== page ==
Monday, December 23, 2013
Today in Forbes, columnist Doug Bandow enters the Free Speech/'Duck Dynasty' kerfuffle by way of his request from Santa to "stop people from confusing the First Amendment with free expression." He starts off well, too. He correctly notes:
The A&E network suspended Robertson, but that has nothing to do with the First Amendment, which protects against government suppression of speech. Instead, if I don’t like something you say and don’t want to work or even associate with you, that is just life. In a free society that should be my right—both of expression and association—as basic as your right to voice your opinion.
Of course, your family then can threaten to stop working with me, as Robertson’s family has warned A&E. And viewers and potential viewers can decide whether they want to watch or not, which seems to be what most of the country is talking about at the moment. But this battle has nothing to do with the Constitution and the essential framework for a free society.
All's good and well. I'm in total agreement. Great.
But then Bandow goes further by asking people to refrain from speaking out against speech they find offensive. He writes:
A separate wish, but highlighted by the Duck Dynasty imbroglio, is that people would stop turning every little controversy into a matter of high moral outrage. Why should anyone get excited about what someone on a silly television show says off the set? In a large, complex society like our own, lots of people will believe things and behave in ways which irritate and even outrage us. Life will be better if we generally tolerate the opinions and actions of others.
But there’s no reason to turn the world upside down in response to those who believe ObamaCare will make medicine affordable, consider homosexuality to be a sin, think Republicans are terrible people, don’t like atheists or Catholics (or both), make stupid gender-, race-, or ethnic-based remarks, or are generally obnoxious and clueless. You don’t like what they said/did? Minimize your contact at work. Avoid them at the Christmas party. Don’t visit their barbershop. Refuse to respond to their provocations.
But don’t try to drive everyone you disagree with from the public square. We all benefit from a diverse, vibrant, and provocative public environment despite the irritations and offenses caused by some. A world turned ever more intolerant, nasty, and threatening by zealous PC police of all sorts will be a truly depressing place. Not to mention that we might end up as victims of the new public Star Chamber as well.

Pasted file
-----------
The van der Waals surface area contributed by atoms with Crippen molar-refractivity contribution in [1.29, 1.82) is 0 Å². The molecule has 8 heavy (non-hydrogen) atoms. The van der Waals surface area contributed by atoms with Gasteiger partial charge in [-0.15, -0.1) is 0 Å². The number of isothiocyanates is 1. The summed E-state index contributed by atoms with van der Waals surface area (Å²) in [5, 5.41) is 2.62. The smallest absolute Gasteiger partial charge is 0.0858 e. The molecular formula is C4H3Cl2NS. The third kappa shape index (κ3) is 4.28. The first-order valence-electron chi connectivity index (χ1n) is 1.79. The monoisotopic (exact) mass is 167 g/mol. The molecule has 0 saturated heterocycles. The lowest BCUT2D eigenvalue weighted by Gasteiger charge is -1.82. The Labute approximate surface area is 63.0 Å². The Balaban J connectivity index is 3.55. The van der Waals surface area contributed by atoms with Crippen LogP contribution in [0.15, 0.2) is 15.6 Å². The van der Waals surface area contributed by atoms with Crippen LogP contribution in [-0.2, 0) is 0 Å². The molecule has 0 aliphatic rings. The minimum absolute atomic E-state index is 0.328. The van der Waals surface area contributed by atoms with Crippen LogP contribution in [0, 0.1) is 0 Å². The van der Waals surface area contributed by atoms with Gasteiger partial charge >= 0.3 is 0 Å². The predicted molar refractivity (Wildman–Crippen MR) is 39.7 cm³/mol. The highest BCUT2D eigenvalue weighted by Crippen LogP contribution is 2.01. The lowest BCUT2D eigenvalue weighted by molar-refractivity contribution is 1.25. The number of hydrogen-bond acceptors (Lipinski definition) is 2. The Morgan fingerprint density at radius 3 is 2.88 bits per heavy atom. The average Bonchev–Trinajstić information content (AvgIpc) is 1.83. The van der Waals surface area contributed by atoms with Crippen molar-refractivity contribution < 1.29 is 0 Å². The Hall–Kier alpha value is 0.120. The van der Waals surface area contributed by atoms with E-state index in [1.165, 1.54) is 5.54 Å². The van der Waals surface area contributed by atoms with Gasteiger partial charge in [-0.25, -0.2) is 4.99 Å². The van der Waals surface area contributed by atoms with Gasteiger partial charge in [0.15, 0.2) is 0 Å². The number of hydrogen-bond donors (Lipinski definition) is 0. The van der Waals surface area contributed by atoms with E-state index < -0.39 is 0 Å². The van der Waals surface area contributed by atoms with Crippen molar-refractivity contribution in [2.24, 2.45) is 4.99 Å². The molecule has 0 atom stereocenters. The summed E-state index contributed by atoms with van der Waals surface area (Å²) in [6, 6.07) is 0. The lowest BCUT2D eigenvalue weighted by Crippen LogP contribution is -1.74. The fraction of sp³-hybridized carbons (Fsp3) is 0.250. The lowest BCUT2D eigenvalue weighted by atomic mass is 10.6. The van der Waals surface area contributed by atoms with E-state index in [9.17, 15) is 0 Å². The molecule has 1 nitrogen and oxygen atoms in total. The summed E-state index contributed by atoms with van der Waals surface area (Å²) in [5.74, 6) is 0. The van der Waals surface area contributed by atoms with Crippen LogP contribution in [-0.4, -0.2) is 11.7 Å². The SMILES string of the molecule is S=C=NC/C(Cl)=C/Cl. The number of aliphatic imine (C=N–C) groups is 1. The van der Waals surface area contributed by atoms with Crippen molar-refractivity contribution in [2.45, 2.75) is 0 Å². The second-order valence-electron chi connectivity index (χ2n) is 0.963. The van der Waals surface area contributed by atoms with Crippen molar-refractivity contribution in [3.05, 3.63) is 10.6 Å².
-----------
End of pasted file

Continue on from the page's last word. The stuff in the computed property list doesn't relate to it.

First, A&E is not "public square." Robertson's opponents want his microphone taken away, not the suppression of his ideas. That is, Robertson may continue to say exactly what he believes, but his opponents prefer that he do so from a street corner. The right to free speech is not the right to amplified speech.
Second, the First Amendment envisions precisely the type of confrontation from which Bandow wishes people to shirk. It contemplates the need for individuals to speak out against ideas and opinions with which they disagree, and to offer the solutions they believe will best serve society.
The First Amendment's protection of free and open discussion of ideas is further premised on the understanding that such freedom promotes the social good. That is, only in a free and open marketplace of ideas can citizens make the best judgments about the direction of society and its government. As First Amendment scholar Thomas Emerson wrote:
[Human judgment] can seldom rest at the point any single person carries it, but must always remain incomplete and subject to further extension, refinement, rejection or modification. Hence an individual who seeks knowledge and truth must hear all sides of a question, especially as presented by those who feel strongly and argue militantly for a different view. He must consider all alternatives, test his judgement by exposing it to opposition, make full use of different minds to sift the true from the false...
More importantly, the same reasons which make open discussion essential for an intelligent individual judgment make it imperative for rational social judgments. Through the acquisition of new knowledge, the toleration of new ideas, the testing of opinion in open competition, the discipline of rethinking its assumptions, a society will be better able to reach common decision that will meet the needs and aspirations of its members.
How is the marketplace served if people refrain from entering it?
It's not. And calls for people to refrain from entering that space are no less confused than those from people claiming Robertson's suspension oppresses his freedom to speak.
The Founders imagined a couragous people, not a cowardly one.